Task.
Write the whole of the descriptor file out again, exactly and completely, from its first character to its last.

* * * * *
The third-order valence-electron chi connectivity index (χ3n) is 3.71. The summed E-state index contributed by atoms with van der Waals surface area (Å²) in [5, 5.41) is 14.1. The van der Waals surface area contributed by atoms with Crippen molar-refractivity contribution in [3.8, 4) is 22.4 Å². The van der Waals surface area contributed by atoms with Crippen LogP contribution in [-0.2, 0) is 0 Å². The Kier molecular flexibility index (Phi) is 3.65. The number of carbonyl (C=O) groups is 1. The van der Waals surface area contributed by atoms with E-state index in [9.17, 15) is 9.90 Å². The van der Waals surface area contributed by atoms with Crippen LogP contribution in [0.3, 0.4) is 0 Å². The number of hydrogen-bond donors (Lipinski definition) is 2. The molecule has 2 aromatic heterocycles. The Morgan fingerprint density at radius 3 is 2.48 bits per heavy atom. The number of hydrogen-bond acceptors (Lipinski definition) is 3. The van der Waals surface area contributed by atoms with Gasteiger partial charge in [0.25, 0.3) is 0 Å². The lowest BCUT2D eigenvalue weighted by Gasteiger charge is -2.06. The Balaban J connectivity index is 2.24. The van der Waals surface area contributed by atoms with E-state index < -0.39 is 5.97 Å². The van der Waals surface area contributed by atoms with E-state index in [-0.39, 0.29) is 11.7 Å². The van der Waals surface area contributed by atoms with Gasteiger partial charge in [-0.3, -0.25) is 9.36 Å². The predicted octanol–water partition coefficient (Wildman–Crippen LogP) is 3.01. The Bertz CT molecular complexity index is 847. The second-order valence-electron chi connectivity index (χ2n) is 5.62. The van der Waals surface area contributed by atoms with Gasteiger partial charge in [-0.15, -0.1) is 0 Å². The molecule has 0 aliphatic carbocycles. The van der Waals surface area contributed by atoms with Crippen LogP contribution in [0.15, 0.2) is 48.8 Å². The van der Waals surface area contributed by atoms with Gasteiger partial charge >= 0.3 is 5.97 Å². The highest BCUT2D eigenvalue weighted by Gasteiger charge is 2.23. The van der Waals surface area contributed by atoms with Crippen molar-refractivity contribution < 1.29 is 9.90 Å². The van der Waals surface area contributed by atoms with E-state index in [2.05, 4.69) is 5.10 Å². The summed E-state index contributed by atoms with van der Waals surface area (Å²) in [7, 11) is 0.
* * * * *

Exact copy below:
The third-order valence-electron chi connectivity index (χ3n) is 3.71. The summed E-state index contributed by atoms with van der Waals surface area (Å²) in [5, 5.41) is 14.1. The van der Waals surface area contributed by atoms with Crippen molar-refractivity contribution in [3.8, 4) is 22.4 Å². The van der Waals surface area contributed by atoms with Crippen LogP contribution in [-0.2, 0) is 0 Å². The Kier molecular flexibility index (Phi) is 3.65. The number of carbonyl (C=O) groups is 1. The van der Waals surface area contributed by atoms with E-state index in [9.17, 15) is 9.90 Å². The van der Waals surface area contributed by atoms with Crippen LogP contribution in [0.3, 0.4) is 0 Å². The number of hydrogen-bond donors (Lipinski definition) is 2. The molecule has 2 aromatic heterocycles. The Morgan fingerprint density at radius 3 is 2.48 bits per heavy atom. The number of hydrogen-bond acceptors (Lipinski definition) is 3. The van der Waals surface area contributed by atoms with Gasteiger partial charge in [0.25, 0.3) is 0 Å². The lowest BCUT2D eigenvalue weighted by Gasteiger charge is -2.06. The Balaban J connectivity index is 2.24. The van der Waals surface area contributed by atoms with E-state index < -0.39 is 5.97 Å². The van der Waals surface area contributed by atoms with E-state index in [-0.39, 0.29) is 11.7 Å². The van der Waals surface area contributed by atoms with Gasteiger partial charge in [-0.3, -0.25) is 9.36 Å². The predicted octanol–water partition coefficient (Wildman–Crippen LogP) is 3.01. The Bertz CT molecular complexity index is 847. The second-order valence-electron chi connectivity index (χ2n) is 5.62. The van der Waals surface area contributed by atoms with Gasteiger partial charge in [-0.15, -0.1) is 0 Å². The molecule has 0 aliphatic carbocycles. The van der Waals surface area contributed by atoms with Crippen LogP contribution in [0.15, 0.2) is 48.8 Å². The van der Waals surface area contributed by atoms with Gasteiger partial charge >= 0.3 is 5.97 Å². The highest BCUT2D eigenvalue weighted by Gasteiger charge is 2.23. The van der Waals surface area contributed by atoms with Crippen molar-refractivity contribution < 1.29 is 9.90 Å². The van der Waals surface area contributed by atoms with E-state index in [2.05, 4.69) is 5.10 Å². The summed E-state index contributed by atoms with van der Waals surface area (Å²) in [7, 11) is 0.